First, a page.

As of this writing, 20% of uniformed NYPD officers are out sick! Chicago PD, the second-largest local police force, is experiencing the same issue with more than 800 officers out.

Consider the smaller departments, say staffed with 20 officers? More than 85% of departments have less than 50. What do you do if one officer is exposed and sits in roll call the next day with five others?  Quarantine a quarter of your police force? How about the 45% of agencies that have less than ten officers?

And if you don’t quarantine an officer who has been exposed and that officer goes on a call and infects a citizen, now what? Would the ethics of the agency be questioned? Does that adhere to the mission of the organization, which is protecting people from harm? Lawsuits would unquestionably follow. People would get sick and some may die because they were exposed to an infected officer.

And if infected those officers will carry that disease home to their families, now harming those they love.

Much of this could be avoided by just simply asking the question: “Have you been exposed to COVID-19 or have you been around anyone in the last two weeks who has been diagnosed?”

I doubt many citizens would object. Everyone in the country is aware of COVID-19 and most are trying to personally avoid it. Why would they be surprised that the cops wish to do the same?

Hospitals are overwhelmed with patients; 163 police officers have tested positive in New Jersey.

The Ridgewood Police Department in Bergen County was one of the agencies asking residents to self-identify during the 911 call and with a note on the front door.

Ridgewood has 45 sworn officers, according to its website, and as of this writing, they have not taken that request for self-identifying down. Nor should they.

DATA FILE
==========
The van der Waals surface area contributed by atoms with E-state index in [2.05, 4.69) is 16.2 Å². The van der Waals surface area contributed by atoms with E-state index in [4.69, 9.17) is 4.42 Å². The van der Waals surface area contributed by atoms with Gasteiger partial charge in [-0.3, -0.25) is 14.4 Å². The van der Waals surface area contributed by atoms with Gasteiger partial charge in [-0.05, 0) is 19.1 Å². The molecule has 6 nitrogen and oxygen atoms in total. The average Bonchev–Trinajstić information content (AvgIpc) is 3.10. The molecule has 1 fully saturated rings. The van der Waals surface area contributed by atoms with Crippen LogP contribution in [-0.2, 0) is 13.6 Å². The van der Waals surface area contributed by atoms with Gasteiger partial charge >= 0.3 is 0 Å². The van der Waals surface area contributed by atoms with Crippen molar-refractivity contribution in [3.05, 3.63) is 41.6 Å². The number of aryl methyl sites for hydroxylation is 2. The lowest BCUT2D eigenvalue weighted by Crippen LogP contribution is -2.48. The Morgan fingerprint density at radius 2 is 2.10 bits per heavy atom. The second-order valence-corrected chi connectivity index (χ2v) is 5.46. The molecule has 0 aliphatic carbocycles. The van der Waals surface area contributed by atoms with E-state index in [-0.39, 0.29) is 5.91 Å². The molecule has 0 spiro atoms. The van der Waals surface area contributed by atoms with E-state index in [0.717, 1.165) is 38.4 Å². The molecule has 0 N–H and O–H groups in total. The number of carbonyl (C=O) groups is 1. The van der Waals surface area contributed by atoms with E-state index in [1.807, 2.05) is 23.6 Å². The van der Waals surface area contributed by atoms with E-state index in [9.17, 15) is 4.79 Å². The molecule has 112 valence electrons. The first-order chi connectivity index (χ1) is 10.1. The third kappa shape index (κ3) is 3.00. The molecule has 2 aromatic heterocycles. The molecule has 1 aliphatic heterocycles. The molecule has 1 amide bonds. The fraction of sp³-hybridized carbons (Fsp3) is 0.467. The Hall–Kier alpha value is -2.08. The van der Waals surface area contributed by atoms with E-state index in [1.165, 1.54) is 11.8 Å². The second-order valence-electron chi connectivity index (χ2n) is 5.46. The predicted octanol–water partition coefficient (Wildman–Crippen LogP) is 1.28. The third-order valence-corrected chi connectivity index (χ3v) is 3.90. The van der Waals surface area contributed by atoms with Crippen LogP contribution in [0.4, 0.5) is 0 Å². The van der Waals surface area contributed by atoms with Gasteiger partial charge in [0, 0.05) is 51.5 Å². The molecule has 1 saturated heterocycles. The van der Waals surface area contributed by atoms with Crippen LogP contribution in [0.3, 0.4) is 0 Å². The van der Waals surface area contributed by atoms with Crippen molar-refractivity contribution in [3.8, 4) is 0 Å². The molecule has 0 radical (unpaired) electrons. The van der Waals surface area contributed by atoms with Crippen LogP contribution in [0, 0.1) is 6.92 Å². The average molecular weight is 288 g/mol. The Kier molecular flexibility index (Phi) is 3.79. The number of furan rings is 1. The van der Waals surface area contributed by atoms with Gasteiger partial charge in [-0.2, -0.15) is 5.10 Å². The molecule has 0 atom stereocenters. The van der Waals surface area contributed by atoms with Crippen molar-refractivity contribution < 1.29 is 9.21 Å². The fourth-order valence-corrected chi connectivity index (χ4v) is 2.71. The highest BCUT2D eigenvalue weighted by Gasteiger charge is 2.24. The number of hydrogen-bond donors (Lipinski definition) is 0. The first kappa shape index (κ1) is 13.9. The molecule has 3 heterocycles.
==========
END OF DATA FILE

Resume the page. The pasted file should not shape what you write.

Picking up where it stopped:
These are extraordinary times and police officers, front-line workers and other first responders are being asked to do – and in fact, are doing – extraordinary things. Risking their lives by simply doing their jobs.  The vast majority are showing up, not calling in sick unless they actually are sick. Their dedication should be commended as they’re doing their duty even though they put themselves and their families at risk.

So maybe during these extraordinary times, as officers are doing extraordinary things, prosecutors such as Mr. Musella should think past their politics and allow officers to do their jobs and protect their communities.

Let them ask the damn question! I think they’re going to do it anyway…and I think they should.

About the author

Lt. Jim Glennon (ret.) is the owner and lead instructor for Calibre Press. He is a third-generation LEO, retired from the Lombard (Illinois) PD after 29 years of service. Rising to the rank of lieutenant, he commanded both patrol and the investigations unit. In 1998, he was selected as the first commander of investigations for the newly formed DuPage County Major Crimes (Homicide) Task Force. He has a BA in Psychology, a master's in Law Enforcement Justice Administration and is the author of the book "Arresting Communication: Essential Interaction Skills for Law Enforcement."

Recommended for you

Copyright © 2022 Police1. All rights reserved.